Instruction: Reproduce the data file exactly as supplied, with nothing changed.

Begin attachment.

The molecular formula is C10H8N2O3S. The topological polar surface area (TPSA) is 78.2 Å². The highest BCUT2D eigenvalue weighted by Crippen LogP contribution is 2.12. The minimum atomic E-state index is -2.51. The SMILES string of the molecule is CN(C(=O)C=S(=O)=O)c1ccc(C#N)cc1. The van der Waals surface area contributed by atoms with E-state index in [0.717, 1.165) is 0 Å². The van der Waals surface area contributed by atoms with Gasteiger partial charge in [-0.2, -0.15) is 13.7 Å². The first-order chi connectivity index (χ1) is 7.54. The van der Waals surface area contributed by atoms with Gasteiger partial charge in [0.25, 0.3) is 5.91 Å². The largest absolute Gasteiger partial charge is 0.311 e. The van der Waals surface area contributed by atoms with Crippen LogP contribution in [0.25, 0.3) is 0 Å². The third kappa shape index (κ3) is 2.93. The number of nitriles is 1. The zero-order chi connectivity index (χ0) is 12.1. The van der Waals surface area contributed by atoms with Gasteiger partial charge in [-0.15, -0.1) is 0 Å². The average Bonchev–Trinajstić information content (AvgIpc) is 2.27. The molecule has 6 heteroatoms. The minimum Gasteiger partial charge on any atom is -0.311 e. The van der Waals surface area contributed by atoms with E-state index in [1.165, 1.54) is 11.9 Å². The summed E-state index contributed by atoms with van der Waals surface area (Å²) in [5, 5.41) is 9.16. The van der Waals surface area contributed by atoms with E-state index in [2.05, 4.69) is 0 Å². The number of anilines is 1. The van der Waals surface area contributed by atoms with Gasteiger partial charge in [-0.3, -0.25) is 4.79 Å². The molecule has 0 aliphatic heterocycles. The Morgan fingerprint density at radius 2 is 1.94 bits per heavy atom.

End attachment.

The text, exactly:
The molecular formula is C10H8N2O3S. The topological polar surface area (TPSA) is 78.2 Å². The highest BCUT2D eigenvalue weighted by Crippen LogP contribution is 2.12. The minimum atomic E-state index is -2.51. The SMILES string of the molecule is CN(C(=O)C=S(=O)=O)c1ccc(C#N)cc1. The van der Waals surface area contributed by atoms with E-state index in [0.717, 1.165) is 0 Å². The van der Waals surface area contributed by atoms with Gasteiger partial charge in [-0.2, -0.15) is 13.7 Å². The first-order chi connectivity index (χ1) is 7.54. The van der Waals surface area contributed by atoms with Gasteiger partial charge in [0.25, 0.3) is 5.91 Å². The largest absolute Gasteiger partial charge is 0.311 e. The van der Waals surface area contributed by atoms with Crippen LogP contribution in [0.25, 0.3) is 0 Å². The third kappa shape index (κ3) is 2.93. The number of nitriles is 1. The zero-order chi connectivity index (χ0) is 12.1. The van der Waals surface area contributed by atoms with Gasteiger partial charge in [-0.15, -0.1) is 0 Å². The average Bonchev–Trinajstić information content (AvgIpc) is 2.27. The molecule has 6 heteroatoms. The minimum Gasteiger partial charge on any atom is -0.311 e. The van der Waals surface area contributed by atoms with E-state index in [1.165, 1.54) is 11.9 Å². The summed E-state index contributed by atoms with van der Waals surface area (Å²) in [5, 5.41) is 9.16. The van der Waals surface area contributed by atoms with E-state index in [2.05, 4.69) is 0 Å². The number of anilines is 1. The van der Waals surface area contributed by atoms with Gasteiger partial charge in [-0.3, -0.25) is 4.79 Å². The molecule has 0 aliphatic heterocycles. The Morgan fingerprint density at radius 2 is 1.94 bits per heavy atom.